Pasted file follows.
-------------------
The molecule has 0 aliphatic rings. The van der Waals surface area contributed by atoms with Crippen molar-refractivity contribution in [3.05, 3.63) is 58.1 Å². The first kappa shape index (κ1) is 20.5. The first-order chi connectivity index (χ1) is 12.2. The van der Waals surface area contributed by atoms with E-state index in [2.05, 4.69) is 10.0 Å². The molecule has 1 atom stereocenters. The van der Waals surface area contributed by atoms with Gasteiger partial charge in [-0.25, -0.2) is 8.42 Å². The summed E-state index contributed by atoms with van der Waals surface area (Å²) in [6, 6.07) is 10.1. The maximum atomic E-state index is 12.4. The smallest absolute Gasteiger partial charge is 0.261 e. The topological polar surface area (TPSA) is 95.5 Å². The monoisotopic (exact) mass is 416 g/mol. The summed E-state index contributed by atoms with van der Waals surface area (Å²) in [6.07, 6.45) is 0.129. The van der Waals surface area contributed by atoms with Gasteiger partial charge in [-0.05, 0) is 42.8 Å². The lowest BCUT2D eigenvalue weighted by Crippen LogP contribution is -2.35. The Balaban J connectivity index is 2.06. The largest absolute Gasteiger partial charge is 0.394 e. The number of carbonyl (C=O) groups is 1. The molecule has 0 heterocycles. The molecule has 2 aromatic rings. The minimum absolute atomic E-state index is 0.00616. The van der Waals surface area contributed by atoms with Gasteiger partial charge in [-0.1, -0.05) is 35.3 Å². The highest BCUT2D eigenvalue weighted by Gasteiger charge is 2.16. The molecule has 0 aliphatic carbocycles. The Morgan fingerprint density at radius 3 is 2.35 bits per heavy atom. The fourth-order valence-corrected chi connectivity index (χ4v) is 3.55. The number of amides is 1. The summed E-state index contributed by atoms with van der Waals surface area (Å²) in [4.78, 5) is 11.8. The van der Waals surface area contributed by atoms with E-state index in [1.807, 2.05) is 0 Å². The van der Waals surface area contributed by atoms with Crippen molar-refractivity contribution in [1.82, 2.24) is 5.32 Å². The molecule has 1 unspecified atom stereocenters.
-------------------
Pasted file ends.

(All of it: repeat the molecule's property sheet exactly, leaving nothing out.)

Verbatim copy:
The molecule has 0 aliphatic rings. The van der Waals surface area contributed by atoms with Crippen molar-refractivity contribution in [3.05, 3.63) is 58.1 Å². The first kappa shape index (κ1) is 20.5. The first-order chi connectivity index (χ1) is 12.2. The van der Waals surface area contributed by atoms with E-state index in [2.05, 4.69) is 10.0 Å². The molecule has 1 atom stereocenters. The van der Waals surface area contributed by atoms with Gasteiger partial charge in [-0.25, -0.2) is 8.42 Å². The summed E-state index contributed by atoms with van der Waals surface area (Å²) in [6, 6.07) is 10.1. The maximum atomic E-state index is 12.4. The smallest absolute Gasteiger partial charge is 0.261 e. The topological polar surface area (TPSA) is 95.5 Å². The monoisotopic (exact) mass is 416 g/mol. The summed E-state index contributed by atoms with van der Waals surface area (Å²) in [6.07, 6.45) is 0.129. The van der Waals surface area contributed by atoms with Gasteiger partial charge in [-0.05, 0) is 42.8 Å². The lowest BCUT2D eigenvalue weighted by Crippen LogP contribution is -2.35. The Balaban J connectivity index is 2.06. The largest absolute Gasteiger partial charge is 0.394 e. The number of carbonyl (C=O) groups is 1. The molecule has 0 heterocycles. The molecule has 2 aromatic rings. The minimum absolute atomic E-state index is 0.00616. The van der Waals surface area contributed by atoms with Gasteiger partial charge in [-0.1, -0.05) is 35.3 Å². The highest BCUT2D eigenvalue weighted by Gasteiger charge is 2.16. The molecule has 0 aliphatic carbocycles. The Morgan fingerprint density at radius 3 is 2.35 bits per heavy atom. The fourth-order valence-corrected chi connectivity index (χ4v) is 3.55. The number of amides is 1. The summed E-state index contributed by atoms with van der Waals surface area (Å²) in [4.78, 5) is 11.8. The van der Waals surface area contributed by atoms with E-state index in [1.807, 2.05) is 0 Å². The van der Waals surface area contributed by atoms with Crippen molar-refractivity contribution in [1.82, 2.24) is 5.32 Å². The molecule has 1 unspecified atom stereocenters.